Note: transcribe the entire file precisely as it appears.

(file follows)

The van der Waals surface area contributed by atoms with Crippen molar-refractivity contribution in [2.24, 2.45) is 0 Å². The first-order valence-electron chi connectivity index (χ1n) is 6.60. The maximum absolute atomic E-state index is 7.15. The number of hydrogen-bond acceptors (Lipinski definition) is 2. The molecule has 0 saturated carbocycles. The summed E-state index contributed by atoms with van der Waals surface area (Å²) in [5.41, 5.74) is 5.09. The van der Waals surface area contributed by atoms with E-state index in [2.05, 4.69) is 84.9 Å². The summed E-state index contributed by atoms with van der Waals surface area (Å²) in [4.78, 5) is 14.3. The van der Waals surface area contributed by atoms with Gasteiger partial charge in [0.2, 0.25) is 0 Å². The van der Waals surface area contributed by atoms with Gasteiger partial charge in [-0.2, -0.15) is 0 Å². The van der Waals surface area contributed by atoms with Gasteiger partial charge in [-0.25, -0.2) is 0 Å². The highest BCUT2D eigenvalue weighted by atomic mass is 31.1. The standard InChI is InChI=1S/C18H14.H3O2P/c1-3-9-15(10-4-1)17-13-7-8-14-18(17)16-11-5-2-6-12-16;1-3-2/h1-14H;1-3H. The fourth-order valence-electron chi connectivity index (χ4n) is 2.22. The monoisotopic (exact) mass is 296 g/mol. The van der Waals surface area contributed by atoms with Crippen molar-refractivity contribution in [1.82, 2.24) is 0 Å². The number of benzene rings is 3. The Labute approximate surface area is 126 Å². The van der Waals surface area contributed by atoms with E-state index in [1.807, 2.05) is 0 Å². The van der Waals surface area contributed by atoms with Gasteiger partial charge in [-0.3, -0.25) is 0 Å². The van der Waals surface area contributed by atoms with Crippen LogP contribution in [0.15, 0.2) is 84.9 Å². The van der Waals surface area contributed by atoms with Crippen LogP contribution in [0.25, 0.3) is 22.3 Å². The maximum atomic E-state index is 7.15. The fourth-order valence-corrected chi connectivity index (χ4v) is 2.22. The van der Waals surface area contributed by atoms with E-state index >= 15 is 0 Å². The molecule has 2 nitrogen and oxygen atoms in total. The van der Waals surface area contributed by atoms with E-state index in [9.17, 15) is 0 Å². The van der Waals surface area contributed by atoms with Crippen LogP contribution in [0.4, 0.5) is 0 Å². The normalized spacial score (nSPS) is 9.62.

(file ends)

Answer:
The van der Waals surface area contributed by atoms with Crippen molar-refractivity contribution in [2.24, 2.45) is 0 Å². The first-order valence-electron chi connectivity index (χ1n) is 6.60. The maximum absolute atomic E-state index is 7.15. The number of hydrogen-bond acceptors (Lipinski definition) is 2. The molecule has 0 saturated carbocycles. The summed E-state index contributed by atoms with van der Waals surface area (Å²) in [5.41, 5.74) is 5.09. The van der Waals surface area contributed by atoms with E-state index in [2.05, 4.69) is 84.9 Å². The summed E-state index contributed by atoms with van der Waals surface area (Å²) in [4.78, 5) is 14.3. The van der Waals surface area contributed by atoms with Gasteiger partial charge in [0.2, 0.25) is 0 Å². The van der Waals surface area contributed by atoms with Gasteiger partial charge in [-0.2, -0.15) is 0 Å². The van der Waals surface area contributed by atoms with Gasteiger partial charge in [-0.25, -0.2) is 0 Å². The highest BCUT2D eigenvalue weighted by atomic mass is 31.1. The standard InChI is InChI=1S/C18H14.H3O2P/c1-3-9-15(10-4-1)17-13-7-8-14-18(17)16-11-5-2-6-12-16;1-3-2/h1-14H;1-3H. The fourth-order valence-electron chi connectivity index (χ4n) is 2.22. The monoisotopic (exact) mass is 296 g/mol. The van der Waals surface area contributed by atoms with Crippen molar-refractivity contribution in [1.82, 2.24) is 0 Å². The number of benzene rings is 3. The Labute approximate surface area is 126 Å². The van der Waals surface area contributed by atoms with E-state index in [1.807, 2.05) is 0 Å². The van der Waals surface area contributed by atoms with Gasteiger partial charge in [-0.3, -0.25) is 0 Å². The van der Waals surface area contributed by atoms with Crippen LogP contribution in [0.15, 0.2) is 84.9 Å². The van der Waals surface area contributed by atoms with Crippen LogP contribution in [0.25, 0.3) is 22.3 Å². The maximum atomic E-state index is 7.15. The fourth-order valence-corrected chi connectivity index (χ4v) is 2.22. The van der Waals surface area contributed by atoms with E-state index >= 15 is 0 Å². The molecule has 2 nitrogen and oxygen atoms in total. The van der Waals surface area contributed by atoms with E-state index in [9.17, 15) is 0 Å². The van der Waals surface area contributed by atoms with Crippen LogP contribution in [0.4, 0.5) is 0 Å². The normalized spacial score (nSPS) is 9.62.